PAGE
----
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Hair Piece

Sunday was the eighth anniversary of the invasion of Iraq.  It was also the first full day of airstrikes in Libya.  How should one mark such a day?  I spent the afternoon at a theater downtown watching a revival of the musical “Hair.”  Its debut on Broadway in 1968 accompanied other iconic moments that year – the assassinations of Martin Luther King and Robert Kennedy, the Democratic Convention held under near martial law in the streets of Chicago, the Tet Offensive in Vietnam, and the election of Richard Nixon.  It was also the year I entered college.

Celebrated and reviled for its exuberant, anti-establishment music, its exaltation of free love, drugs, tie-dyed clothing, bell bottom trousers, lots of hair, and, of course, brief full frontal nudity, “Hair” reflected the political, social, and cultural upheavals – some would even say chaos – of its time and of my generation.  The sixty somethings in the audience who hauled themselves onto the stage at the curtain call to dance and sing with the cast can be forgiven for making happy fools of themselves.  They were having fun, as was I, even if they looked more like a demonstration of how the flower power generation has become the Viagra generation.

But while others danced and sang at their seats, I found myself pensive, almost melancholy.  No doubt some of that was simply the realization that forty years has passed, and along with it many dreams and imaginings.  The dawning Age of Aquarius has come and gone, replaced by a conventionality and respectability that can never, it seems, be held at bay for long.  Our hair is short, those of us who have it, and senior discount cards now mean more to us than draft cards.  Nostalgia can only be fun for so long before it collapses into the realities of the day.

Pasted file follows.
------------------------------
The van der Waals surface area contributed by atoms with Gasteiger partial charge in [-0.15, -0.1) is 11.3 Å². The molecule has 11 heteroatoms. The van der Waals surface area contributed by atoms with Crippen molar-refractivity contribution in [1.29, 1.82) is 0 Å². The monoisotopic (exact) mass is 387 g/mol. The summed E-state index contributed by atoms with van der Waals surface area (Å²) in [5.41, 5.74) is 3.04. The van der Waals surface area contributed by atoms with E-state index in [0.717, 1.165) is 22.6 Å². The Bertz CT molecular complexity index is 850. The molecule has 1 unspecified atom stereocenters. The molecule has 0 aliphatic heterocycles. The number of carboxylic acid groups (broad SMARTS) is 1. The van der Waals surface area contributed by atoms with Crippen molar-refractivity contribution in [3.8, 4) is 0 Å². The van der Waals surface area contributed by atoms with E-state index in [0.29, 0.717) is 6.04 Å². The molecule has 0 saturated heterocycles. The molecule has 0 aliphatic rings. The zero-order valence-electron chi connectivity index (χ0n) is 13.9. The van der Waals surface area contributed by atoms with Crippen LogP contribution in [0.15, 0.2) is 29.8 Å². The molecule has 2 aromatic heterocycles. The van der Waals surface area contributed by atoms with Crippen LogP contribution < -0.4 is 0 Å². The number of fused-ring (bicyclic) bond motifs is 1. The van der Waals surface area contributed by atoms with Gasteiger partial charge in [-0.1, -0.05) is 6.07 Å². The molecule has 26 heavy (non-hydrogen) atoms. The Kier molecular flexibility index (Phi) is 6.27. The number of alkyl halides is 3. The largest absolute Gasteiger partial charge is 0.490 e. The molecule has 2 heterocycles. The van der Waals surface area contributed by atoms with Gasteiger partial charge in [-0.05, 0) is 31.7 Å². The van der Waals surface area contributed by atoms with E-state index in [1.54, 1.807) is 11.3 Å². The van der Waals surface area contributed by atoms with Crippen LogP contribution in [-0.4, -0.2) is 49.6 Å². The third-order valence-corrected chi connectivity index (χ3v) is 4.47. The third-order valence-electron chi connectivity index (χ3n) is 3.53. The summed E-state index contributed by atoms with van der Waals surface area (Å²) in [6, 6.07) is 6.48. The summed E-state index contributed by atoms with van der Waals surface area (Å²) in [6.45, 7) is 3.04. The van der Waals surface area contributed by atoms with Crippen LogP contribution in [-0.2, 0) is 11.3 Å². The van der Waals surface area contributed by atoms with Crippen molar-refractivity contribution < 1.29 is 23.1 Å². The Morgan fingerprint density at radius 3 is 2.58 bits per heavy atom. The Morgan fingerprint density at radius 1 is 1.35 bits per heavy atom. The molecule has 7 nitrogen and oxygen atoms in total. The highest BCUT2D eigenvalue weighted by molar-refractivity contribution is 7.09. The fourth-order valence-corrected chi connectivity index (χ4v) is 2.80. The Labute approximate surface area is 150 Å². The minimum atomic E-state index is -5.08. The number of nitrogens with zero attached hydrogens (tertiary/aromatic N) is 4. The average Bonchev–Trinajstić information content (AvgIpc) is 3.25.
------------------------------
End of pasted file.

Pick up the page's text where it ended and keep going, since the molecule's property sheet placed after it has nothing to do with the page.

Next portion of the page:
What I hadn’t remembered about “Hair” was how deeply the moral ambiguity and human tragedy of the Vietnam War, and all the disruption it brought to our society, was woven into the plot line.  While most of the cast exults in their declaration of independence from the social norms of their parents’ generation, unashamedly embracing countercultural lives, one actor wrestles with a decision about the draft.  Torn by competing claims, he finds himself unable to burn his draft card and renounce his parents’ expectations for him.  As the musical nears its end he returns to the stage shorn and uniformed, inducted as it were into the military industrial complex.  When the cast disperses after its final song, he remains on stage, lying motionless in his dress uniform on top of an American flag, robbed it seems, not only of his youth, but of his life as well.